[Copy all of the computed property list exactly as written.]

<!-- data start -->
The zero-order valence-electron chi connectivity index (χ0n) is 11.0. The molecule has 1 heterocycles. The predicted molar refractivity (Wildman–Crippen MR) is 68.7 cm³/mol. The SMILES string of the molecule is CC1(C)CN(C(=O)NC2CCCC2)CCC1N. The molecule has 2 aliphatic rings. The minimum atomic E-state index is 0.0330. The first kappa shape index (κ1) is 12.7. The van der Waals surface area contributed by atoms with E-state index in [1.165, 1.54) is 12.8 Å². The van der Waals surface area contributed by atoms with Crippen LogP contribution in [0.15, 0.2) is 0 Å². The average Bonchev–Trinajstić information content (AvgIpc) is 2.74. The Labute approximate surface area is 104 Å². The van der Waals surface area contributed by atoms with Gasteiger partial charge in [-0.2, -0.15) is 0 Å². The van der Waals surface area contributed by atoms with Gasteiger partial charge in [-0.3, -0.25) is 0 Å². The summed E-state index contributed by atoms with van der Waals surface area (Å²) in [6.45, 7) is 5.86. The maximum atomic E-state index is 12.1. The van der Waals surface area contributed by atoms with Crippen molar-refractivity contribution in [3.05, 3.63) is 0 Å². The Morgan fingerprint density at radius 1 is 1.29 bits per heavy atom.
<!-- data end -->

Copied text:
The zero-order valence-electron chi connectivity index (χ0n) is 11.0. The molecule has 1 heterocycles. The predicted molar refractivity (Wildman–Crippen MR) is 68.7 cm³/mol. The SMILES string of the molecule is CC1(C)CN(C(=O)NC2CCCC2)CCC1N. The molecule has 2 aliphatic rings. The minimum atomic E-state index is 0.0330. The first kappa shape index (κ1) is 12.7. The van der Waals surface area contributed by atoms with E-state index in [1.165, 1.54) is 12.8 Å². The van der Waals surface area contributed by atoms with Crippen LogP contribution in [0.15, 0.2) is 0 Å². The average Bonchev–Trinajstić information content (AvgIpc) is 2.74. The Labute approximate surface area is 104 Å². The van der Waals surface area contributed by atoms with Gasteiger partial charge in [-0.2, -0.15) is 0 Å². The van der Waals surface area contributed by atoms with Gasteiger partial charge in [-0.3, -0.25) is 0 Å². The summed E-state index contributed by atoms with van der Waals surface area (Å²) in [6.45, 7) is 5.86. The maximum atomic E-state index is 12.1. The van der Waals surface area contributed by atoms with Crippen molar-refractivity contribution in [3.05, 3.63) is 0 Å². The Morgan fingerprint density at radius 1 is 1.29 bits per heavy atom.